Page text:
Remembering the Glorious Jewish Humanity of Anne Meara

Anne Meara, who died on May 23 at age 85, was considerably more than one-half of the beloved comedy act Stiller and Meara. Born into a Roman Catholic family, she converted to Reform Judaism in 1961, as she told “People Magazine” in 1977, because she “wanted my children to know who they were.” Those children, actors Ben and Amy Stiller, as well as her husband Jerry Stiller, benefited from her intense vivacity and enthusiasm about Judaism, as in everything else that she embraced. In their early years as comedians, Stiller and Meara concocted the characters of a loving couple, Hershey Horowitz and Mary Elizabeth Doyle, whose differences did not impede affection. Their exchanges moved the heart of TV host Ed Sullivan, an Irish-American himself long married to a Jewish woman. Sullivan invited them on his show dozens of times. Yet Stiller and Meara’s was a gently misleading dialectic insofar as it purported to follow the venerable comic template of Abie’s Irish Rose (anticipating the current Broadway comedy “It Shoulda Been You”). In reality, Meara was as involved with Judaism, if not more so, than Stiller.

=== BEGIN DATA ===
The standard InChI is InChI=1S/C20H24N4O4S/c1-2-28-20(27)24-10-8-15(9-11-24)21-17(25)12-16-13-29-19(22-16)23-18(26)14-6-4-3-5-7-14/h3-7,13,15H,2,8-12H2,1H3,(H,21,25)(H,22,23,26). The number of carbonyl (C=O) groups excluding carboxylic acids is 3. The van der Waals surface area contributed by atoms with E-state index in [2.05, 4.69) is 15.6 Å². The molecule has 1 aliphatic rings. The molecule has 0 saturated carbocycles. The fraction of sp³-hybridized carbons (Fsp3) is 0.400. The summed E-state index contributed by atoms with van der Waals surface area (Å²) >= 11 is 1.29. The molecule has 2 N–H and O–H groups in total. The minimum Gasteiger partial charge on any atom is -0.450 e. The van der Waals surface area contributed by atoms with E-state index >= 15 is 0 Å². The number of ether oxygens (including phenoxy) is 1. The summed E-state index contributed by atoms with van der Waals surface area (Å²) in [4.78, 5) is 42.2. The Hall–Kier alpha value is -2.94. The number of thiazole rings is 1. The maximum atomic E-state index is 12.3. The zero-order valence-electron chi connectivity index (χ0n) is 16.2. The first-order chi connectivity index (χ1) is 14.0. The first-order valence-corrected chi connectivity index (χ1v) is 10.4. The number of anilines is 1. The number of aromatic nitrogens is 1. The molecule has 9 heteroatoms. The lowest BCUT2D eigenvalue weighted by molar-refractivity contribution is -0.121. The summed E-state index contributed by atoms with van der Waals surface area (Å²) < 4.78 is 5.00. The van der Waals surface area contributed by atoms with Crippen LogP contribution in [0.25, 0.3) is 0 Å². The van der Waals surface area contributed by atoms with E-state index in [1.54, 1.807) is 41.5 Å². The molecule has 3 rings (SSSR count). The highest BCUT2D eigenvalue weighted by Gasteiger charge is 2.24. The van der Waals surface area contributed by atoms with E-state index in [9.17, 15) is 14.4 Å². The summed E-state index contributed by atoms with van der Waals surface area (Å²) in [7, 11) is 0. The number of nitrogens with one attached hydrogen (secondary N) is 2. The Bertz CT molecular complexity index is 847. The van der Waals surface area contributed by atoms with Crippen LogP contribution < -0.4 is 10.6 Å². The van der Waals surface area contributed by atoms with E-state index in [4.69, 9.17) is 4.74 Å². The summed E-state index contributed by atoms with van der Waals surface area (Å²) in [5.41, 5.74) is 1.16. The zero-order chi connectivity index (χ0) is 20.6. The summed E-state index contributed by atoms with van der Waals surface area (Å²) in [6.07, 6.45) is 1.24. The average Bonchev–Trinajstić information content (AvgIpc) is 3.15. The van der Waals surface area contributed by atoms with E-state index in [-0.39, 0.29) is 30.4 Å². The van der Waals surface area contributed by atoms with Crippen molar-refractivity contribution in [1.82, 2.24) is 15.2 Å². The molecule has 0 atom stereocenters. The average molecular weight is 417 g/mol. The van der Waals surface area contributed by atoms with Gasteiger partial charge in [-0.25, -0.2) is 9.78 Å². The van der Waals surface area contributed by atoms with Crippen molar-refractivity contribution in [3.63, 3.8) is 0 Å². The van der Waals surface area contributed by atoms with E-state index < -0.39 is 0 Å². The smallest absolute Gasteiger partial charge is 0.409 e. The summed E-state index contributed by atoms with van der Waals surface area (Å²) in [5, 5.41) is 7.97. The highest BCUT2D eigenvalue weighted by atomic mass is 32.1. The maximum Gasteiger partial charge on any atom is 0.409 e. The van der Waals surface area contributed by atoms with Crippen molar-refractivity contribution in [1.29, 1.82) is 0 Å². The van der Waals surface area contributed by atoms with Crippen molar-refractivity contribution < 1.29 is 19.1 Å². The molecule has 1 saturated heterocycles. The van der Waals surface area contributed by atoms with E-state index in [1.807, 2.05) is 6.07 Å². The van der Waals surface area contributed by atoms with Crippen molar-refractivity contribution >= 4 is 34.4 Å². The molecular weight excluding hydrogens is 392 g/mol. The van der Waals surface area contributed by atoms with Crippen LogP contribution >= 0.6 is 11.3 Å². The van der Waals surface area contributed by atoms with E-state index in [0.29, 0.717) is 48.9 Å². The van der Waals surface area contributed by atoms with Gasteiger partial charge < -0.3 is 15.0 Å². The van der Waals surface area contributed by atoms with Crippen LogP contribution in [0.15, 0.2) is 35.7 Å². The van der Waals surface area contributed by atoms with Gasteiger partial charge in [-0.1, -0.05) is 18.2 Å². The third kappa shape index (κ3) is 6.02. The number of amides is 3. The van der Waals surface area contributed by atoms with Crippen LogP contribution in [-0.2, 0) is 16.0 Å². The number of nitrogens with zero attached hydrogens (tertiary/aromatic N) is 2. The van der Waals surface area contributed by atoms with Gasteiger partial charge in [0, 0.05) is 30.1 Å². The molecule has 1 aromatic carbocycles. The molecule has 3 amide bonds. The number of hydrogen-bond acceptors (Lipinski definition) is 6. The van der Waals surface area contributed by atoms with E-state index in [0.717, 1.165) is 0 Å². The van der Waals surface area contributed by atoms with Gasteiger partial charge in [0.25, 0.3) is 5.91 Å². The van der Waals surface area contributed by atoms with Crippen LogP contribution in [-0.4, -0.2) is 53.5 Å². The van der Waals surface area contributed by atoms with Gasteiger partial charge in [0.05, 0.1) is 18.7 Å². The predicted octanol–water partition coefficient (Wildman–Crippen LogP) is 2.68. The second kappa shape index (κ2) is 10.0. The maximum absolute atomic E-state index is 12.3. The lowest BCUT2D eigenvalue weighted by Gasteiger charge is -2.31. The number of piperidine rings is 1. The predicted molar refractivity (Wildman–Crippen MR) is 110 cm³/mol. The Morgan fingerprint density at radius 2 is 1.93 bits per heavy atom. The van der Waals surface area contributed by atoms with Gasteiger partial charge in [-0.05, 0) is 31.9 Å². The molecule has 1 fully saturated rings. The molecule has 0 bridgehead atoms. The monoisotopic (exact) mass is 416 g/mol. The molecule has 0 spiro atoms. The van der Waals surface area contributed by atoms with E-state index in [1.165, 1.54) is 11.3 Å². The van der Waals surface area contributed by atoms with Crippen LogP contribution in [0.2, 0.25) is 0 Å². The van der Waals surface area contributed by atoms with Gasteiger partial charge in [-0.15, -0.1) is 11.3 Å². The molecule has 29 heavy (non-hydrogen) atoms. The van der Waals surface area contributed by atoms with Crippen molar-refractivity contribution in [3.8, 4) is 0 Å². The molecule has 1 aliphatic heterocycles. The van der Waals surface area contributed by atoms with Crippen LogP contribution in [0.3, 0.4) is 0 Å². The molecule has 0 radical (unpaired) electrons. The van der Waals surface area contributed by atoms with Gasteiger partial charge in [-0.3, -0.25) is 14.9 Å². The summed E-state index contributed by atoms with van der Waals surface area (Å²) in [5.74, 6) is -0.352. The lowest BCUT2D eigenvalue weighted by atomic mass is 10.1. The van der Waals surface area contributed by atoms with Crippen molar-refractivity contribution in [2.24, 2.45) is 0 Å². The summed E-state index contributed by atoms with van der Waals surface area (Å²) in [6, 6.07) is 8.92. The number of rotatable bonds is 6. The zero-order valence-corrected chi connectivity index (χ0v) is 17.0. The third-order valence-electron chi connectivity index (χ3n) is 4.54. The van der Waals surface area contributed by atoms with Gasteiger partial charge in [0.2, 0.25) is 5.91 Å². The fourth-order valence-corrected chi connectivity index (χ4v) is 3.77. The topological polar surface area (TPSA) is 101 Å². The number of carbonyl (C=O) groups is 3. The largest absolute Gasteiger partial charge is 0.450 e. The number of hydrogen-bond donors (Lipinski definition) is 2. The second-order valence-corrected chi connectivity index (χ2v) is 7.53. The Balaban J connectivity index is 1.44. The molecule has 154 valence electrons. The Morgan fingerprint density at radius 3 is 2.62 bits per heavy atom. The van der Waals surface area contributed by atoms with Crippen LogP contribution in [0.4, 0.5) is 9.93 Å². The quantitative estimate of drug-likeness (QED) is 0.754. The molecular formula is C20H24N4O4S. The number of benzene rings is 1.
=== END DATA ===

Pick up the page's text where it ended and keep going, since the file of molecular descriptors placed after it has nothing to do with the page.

Enchanted as a girl by the children’s radio show “Let’s Pretend” starring Miriam Wolfe (born Miriam Wolff in Brooklyn), Meara dreamed early on of a showbiz career. A “superfan” of the radio show which adapted fairy tales, as she stated in a preface to memoirs by Arthur Anderson, another actor from that series, she trained diligently and built impeccable credentials as a serious actress. Working with the noted pedagogues Alfred Linder and Uta Hagen, by 1949 Meara was performing small roles in high-profile plays, such as Sean O’Casey’s anti-war drama “The Silver Tassie,” performed at Carnegie Hall.